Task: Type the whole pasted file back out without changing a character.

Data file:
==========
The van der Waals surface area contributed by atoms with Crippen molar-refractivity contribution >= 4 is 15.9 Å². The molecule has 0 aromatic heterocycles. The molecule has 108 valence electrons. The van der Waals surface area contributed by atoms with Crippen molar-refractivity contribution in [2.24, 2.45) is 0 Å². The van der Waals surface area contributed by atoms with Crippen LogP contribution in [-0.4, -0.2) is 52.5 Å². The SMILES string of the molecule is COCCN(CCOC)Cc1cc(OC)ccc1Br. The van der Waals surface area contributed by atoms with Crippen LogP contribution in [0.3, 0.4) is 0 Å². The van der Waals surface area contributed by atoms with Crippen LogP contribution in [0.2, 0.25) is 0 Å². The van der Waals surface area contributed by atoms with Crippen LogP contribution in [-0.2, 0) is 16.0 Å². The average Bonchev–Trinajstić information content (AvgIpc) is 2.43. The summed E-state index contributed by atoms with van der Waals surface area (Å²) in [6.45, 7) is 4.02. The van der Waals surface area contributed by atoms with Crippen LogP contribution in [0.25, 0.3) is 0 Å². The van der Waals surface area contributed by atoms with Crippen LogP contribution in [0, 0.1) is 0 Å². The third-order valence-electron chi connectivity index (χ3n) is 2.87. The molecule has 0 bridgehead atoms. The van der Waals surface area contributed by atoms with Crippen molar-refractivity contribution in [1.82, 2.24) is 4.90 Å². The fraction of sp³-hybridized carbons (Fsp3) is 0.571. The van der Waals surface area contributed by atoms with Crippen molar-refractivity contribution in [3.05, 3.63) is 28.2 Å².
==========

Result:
The van der Waals surface area contributed by atoms with Crippen molar-refractivity contribution >= 4 is 15.9 Å². The molecule has 0 aromatic heterocycles. The molecule has 108 valence electrons. The van der Waals surface area contributed by atoms with Crippen molar-refractivity contribution in [2.24, 2.45) is 0 Å². The van der Waals surface area contributed by atoms with Crippen LogP contribution in [-0.4, -0.2) is 52.5 Å². The SMILES string of the molecule is COCCN(CCOC)Cc1cc(OC)ccc1Br. The van der Waals surface area contributed by atoms with Crippen LogP contribution in [0.3, 0.4) is 0 Å². The van der Waals surface area contributed by atoms with Crippen LogP contribution in [0.2, 0.25) is 0 Å². The van der Waals surface area contributed by atoms with Crippen LogP contribution in [-0.2, 0) is 16.0 Å². The average Bonchev–Trinajstić information content (AvgIpc) is 2.43. The summed E-state index contributed by atoms with van der Waals surface area (Å²) in [6.45, 7) is 4.02. The van der Waals surface area contributed by atoms with Crippen LogP contribution in [0.25, 0.3) is 0 Å². The van der Waals surface area contributed by atoms with Crippen LogP contribution in [0, 0.1) is 0 Å². The third-order valence-electron chi connectivity index (χ3n) is 2.87. The molecule has 0 bridgehead atoms. The van der Waals surface area contributed by atoms with Crippen molar-refractivity contribution in [1.82, 2.24) is 4.90 Å². The fraction of sp³-hybridized carbons (Fsp3) is 0.571. The van der Waals surface area contributed by atoms with Crippen molar-refractivity contribution in [3.05, 3.63) is 28.2 Å².